Kano businesses kick against introduction of ECO
March 3, 2020528 views0 comments
By Jacob Ajakaiye, in Kano
Prevailing reality in Kano, northern Nigeria’s biggest economy, shows that most members of the business community in the state are yet to key into the planned new regional currency, the ECO.
The regional currency ‘ECO’, being initiated by some Francophone countries in West Africa, was announced towards late year, by Ivorian President, Alassane Quattara, at the meeting of ECOWAS heads of states, held in Nigeria’s capital, Abuja.
However, as consultations continue among stakeholders in the sub-region, in readiness for the adoption of the currency, there is an indication that many members of the business community in the state are not favourably disposed to the new currency arrangement.
Most of the business people told business a.m. that the choice of ECO as the common currency for the sub-region, was an attempt by France to hijack the on-going regional initiative geared at transforming ECOWAS into an Economic and Monetary Union.
Most of the respondents, who spoke anonymously, said that the idea of operationalizing the currency plan in the sub-region is not feasible for now.
One of the respondents, who is the managing director of one of the sack manufacturing companies in Kano servicing the ECOWAS market, observed that the implementation of the new currency slated to start in July 2020, is going to be hampered by the prevalence of corruption in Nigeria.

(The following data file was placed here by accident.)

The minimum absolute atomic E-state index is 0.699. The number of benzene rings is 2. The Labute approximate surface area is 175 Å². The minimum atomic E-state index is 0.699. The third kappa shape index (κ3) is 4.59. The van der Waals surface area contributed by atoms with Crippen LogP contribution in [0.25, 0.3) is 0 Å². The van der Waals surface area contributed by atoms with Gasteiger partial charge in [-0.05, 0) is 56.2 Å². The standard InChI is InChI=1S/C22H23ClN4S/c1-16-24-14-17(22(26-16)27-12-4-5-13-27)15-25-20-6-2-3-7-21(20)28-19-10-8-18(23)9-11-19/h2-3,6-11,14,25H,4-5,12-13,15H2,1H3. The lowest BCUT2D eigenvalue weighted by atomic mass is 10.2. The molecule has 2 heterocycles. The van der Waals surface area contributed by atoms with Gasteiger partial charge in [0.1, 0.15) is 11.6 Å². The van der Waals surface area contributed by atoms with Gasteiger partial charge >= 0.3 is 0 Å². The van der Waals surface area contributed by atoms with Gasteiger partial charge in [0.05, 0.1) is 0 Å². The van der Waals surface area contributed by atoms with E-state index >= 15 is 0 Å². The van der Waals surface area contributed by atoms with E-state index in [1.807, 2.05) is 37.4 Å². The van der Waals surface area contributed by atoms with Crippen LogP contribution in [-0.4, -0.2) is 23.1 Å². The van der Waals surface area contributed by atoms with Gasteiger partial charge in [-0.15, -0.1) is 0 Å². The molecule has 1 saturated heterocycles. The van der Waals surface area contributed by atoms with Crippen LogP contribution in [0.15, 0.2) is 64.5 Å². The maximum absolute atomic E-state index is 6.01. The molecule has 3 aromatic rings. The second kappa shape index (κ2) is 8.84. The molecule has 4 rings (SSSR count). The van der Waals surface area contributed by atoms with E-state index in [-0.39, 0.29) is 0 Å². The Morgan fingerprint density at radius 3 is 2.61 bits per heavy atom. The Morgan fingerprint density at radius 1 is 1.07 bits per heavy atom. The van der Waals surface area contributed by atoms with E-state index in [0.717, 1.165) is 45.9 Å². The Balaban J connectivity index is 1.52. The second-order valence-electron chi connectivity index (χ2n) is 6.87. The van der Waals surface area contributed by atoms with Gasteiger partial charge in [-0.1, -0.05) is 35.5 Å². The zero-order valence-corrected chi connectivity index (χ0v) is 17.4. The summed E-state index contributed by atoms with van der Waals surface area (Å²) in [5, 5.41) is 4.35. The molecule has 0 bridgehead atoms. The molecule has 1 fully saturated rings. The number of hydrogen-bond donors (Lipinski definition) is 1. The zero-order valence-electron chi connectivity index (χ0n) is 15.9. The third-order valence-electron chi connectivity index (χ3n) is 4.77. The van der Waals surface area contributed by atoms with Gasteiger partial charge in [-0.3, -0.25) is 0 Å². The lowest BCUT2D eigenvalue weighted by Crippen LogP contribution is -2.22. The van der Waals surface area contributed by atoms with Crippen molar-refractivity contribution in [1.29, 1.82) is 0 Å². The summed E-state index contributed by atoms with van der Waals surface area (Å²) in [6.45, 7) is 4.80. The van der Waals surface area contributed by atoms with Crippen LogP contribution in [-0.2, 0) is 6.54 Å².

He noted that the prevailing unfriendly poor manufacturing environment in Nigeria is also going to make it very difficult for the successful implementation of the currency regime, noting that the implementation is going to negatively impact the economy of the state, and Nigeria, at large.
According to him, there is a high probability that the implementation of the new currency will cause a massive cross-border capital flight from Nigeria, in view of this, he is suggesting that the Nigerian government should not support the introduction of the new currency.
In the same vein, Ali Madoya, who operates a commodity trading company, based on Mai Malari Road, Bompai, Kano, described the new currency as a colonial relic of France.
Kano is Nigeria’s second biggest market, outside of Lagos, known to connect a high volume of undocumented trading activity with the eight former French colonies in West African, namely, Benin, Burkina Faso, Guinea Bissau, Ivory Coast, Mali, Niger, Senegal, and Togo, that are pushing for the new currency.
Most businessmen in the state see Kano as one of the strategic regional markets in West Africa, where the success or otherwise of the new monetary policy will be determined.
The acceptability of the currency by the business community in the state, from every indication, is expected to give a massive boost to its effective circulation because of the high number of people that is expected to be involved in its usage.
On a similar note, feelers emanating from Nigeria’s seat of government suggest that econometricians within the ministry of finance as, well as the apex bank, the Central Bank of Nigeria (CBN), have advised President Muhammadu Buhari not to give credence to the proposed ECO currency.
The econometricians are said to have cited the issue of inadequate preparations, as well as the desperation being exhibited by the governments of the eight West African countries promoting the currency, as the second reason, why Nigeria should not support the arrangement.